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Cancer Epidemiol. 2016 Dec;45:181-188. doi: 10.1016/j.canep.2016.09.011. Epub 2016 Nov 2.

European Code against Cancer 4th Edition: Alcohol drinking and cancer.

Author information

1
International Agency for Research on Cancer (IARC), 150 Cours Albert Thomas, 69372 Lyon Cedex 08, France.
2
Health Policy Analyst OECD, 2 rue André Pascal, 75775 Paris Cedex 16, France.
3
Centre for Research into Cancer Prevention & Screening, Level 7, Mailbox 7, Ninewells Hospital & Medical School, Dundee, DD1 9SY, Scotland, United Kingdom.
4
Fondazione IRCSS Istituto Nazionale dei Tumori, 1 via Venezian, 20133 Milan, Italy.
5
Institut Gustave Roussy, 114 rue Edouard Vaillant, 94805 Villejuif, France.
6
Cancer Epidemiology Unit, Nuffield Department of Population Health, University of Oxford, United Kingdom.
7
Department of Epidemiology and Preventive Medicine, University of Regensburg, 93042 Regensburg, Germany.
8
Department of Epidemiology and Biostatistics, School of Public Health Imperial College London, St Mary's Campus, London W2 1PG, United Kingdom.
9
Human Nutrition Unit, The Medical School, Beech Hill Road, Sheffield S10 2RX, United Kingdom.
10
World Cancer Research Fund International, Second Floor, 22 Bedford Square, London WC1 B 3HH, United Kingdom.
11
International Agency for Research on Cancer (IARC), 150 Cours Albert Thomas, 69372 Lyon Cedex 08, France. Electronic address: secretariat-cancer-code-europe@iarc.fr.

Abstract

Alcohol consumption is the third leading risk factor for disease and mortality in Europe. As evaluated by the International Agency for Research on Cancer (IARC) Monographs, a causal relationship is established for consumption of alcoholic beverages and cancers of the oral cavity, pharynx, larynx, oesophagus, liver, colorectum and female breast, even at low and moderate alcohol intakes. The higher the amount of alcohol consumed, the higher the risk of developing cancer. In Europe, an estimated 10% (95% CI: 7%-13%) of all cancer cases in men and 3% (95% CI: 1%-5%) of all cancer cases in women are attributable to alcohol consumption. Several biological mechanisms explain the carcinogenicity of alcohol; among them, ethanol and its genotoxic metabolite, acetaldehyde, play a major role. Taking all this evidence into account, a recommendation of the 4th edition of European Code against Cancer is: "If you drink alcohol of any type, limit your intake. Not drinking alcohol is better for cancer prevention."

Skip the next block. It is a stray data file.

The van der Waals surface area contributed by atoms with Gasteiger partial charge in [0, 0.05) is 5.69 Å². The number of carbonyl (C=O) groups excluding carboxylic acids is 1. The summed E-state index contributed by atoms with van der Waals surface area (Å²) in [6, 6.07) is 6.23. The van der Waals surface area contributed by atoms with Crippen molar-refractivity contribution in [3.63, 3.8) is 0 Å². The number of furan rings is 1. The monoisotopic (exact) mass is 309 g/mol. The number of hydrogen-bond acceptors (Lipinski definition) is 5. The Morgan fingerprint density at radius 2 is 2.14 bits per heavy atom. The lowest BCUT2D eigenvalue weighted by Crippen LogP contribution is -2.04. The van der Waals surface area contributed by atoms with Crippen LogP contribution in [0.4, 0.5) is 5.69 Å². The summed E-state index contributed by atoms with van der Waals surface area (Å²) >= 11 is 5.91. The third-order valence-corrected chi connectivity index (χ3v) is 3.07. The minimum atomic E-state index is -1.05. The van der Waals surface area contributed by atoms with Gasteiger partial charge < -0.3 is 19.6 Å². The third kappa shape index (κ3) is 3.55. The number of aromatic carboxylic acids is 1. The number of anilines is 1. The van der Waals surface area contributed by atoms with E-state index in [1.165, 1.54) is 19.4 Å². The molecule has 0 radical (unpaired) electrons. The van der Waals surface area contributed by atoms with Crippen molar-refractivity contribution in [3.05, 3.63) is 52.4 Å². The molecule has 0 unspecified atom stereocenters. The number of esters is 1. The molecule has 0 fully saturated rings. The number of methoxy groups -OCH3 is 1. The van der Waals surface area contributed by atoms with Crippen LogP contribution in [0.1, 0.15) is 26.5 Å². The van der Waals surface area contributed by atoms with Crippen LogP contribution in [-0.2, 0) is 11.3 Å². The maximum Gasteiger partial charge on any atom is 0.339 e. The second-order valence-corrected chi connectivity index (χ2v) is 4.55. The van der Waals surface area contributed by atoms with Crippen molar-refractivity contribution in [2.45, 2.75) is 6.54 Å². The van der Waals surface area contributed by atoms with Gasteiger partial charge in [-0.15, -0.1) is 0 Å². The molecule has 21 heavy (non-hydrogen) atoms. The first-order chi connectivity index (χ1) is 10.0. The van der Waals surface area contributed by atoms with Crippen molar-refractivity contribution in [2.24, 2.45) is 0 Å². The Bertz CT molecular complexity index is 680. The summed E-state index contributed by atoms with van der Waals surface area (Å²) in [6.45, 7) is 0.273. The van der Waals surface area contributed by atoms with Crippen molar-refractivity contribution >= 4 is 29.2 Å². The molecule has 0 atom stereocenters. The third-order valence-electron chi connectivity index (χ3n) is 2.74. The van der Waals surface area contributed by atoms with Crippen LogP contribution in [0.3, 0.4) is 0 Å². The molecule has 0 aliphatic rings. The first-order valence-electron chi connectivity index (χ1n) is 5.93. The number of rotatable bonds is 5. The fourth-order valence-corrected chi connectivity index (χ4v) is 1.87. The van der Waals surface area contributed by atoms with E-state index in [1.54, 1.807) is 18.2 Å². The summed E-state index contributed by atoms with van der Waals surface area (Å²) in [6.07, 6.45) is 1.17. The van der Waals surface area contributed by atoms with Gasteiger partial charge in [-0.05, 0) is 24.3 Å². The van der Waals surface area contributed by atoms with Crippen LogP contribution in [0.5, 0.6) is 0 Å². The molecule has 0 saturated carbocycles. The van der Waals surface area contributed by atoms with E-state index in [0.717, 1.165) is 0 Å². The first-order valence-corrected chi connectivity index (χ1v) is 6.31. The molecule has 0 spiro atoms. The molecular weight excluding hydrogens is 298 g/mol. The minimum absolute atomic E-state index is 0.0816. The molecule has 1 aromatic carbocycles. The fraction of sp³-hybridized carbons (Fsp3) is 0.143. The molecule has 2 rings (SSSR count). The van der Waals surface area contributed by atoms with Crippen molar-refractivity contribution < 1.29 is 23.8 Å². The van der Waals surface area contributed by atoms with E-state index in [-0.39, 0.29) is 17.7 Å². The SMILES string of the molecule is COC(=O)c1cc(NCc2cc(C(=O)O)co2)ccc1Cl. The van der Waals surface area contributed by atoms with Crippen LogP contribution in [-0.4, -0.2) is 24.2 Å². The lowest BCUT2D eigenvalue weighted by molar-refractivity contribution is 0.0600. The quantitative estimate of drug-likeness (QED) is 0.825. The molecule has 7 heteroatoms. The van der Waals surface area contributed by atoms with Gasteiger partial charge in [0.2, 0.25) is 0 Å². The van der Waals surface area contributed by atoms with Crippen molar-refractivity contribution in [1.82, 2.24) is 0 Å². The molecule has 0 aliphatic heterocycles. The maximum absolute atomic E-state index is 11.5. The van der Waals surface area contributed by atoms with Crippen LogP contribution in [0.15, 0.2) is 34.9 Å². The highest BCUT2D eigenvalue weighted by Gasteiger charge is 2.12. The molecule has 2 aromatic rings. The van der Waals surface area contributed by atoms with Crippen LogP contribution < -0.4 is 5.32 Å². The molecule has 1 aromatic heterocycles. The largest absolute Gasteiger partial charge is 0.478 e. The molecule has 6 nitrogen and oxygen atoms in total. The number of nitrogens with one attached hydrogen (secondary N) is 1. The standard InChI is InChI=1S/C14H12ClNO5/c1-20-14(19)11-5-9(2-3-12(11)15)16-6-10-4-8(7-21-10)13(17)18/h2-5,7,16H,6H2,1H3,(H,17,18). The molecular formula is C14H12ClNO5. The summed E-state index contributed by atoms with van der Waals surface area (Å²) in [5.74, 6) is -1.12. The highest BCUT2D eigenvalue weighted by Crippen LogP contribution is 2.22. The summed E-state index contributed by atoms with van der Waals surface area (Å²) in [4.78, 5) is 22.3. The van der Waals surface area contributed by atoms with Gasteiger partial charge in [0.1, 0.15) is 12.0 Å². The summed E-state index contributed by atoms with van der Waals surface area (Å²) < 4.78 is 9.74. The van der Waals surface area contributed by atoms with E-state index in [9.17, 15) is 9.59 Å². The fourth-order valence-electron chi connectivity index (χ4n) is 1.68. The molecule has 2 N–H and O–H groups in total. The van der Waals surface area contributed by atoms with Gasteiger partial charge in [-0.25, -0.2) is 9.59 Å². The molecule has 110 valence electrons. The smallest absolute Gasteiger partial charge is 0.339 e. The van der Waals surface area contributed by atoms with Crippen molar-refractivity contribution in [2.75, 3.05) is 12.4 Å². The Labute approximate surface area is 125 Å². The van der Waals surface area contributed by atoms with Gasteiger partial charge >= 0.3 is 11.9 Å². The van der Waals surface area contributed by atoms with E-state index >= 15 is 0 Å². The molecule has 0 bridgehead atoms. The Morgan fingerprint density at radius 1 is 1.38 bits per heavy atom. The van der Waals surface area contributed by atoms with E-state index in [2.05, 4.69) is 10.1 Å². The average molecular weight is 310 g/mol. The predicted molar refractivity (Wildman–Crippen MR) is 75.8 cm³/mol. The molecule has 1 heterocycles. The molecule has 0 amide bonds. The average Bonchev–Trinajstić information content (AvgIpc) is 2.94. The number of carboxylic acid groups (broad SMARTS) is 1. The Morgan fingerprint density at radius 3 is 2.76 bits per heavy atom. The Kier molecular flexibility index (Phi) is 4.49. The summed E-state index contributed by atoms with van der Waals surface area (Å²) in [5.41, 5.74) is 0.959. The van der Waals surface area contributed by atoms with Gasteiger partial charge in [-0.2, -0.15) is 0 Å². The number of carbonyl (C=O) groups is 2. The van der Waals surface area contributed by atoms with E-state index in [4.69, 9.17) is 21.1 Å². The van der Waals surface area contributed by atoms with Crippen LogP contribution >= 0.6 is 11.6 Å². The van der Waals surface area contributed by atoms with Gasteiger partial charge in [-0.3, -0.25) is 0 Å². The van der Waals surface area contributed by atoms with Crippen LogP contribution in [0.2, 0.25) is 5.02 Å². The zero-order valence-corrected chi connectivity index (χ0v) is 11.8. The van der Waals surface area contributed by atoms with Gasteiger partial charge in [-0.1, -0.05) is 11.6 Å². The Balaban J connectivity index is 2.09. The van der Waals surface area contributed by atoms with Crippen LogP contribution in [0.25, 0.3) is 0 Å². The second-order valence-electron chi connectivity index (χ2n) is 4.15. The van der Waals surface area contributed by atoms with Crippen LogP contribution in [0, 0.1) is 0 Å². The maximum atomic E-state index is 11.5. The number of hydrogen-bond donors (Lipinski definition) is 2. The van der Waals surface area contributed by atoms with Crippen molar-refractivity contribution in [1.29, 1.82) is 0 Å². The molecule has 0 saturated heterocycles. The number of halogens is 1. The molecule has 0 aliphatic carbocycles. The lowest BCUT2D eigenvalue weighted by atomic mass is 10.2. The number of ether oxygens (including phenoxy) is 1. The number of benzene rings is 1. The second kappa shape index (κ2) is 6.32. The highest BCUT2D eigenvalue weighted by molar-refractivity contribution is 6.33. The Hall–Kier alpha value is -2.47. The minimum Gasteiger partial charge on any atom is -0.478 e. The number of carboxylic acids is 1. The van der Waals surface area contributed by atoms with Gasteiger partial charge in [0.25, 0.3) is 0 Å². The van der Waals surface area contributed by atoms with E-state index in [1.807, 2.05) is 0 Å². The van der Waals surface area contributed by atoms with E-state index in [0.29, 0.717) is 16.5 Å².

KEYWORDS:

Acetaldehyde; Alcohol drinking; Cancer; Disease; Ethanol; Europe; Primary prevention

Corrected and republished from

PMID:
27816465
DOI:
10.1016/j.canep.2016.09.011
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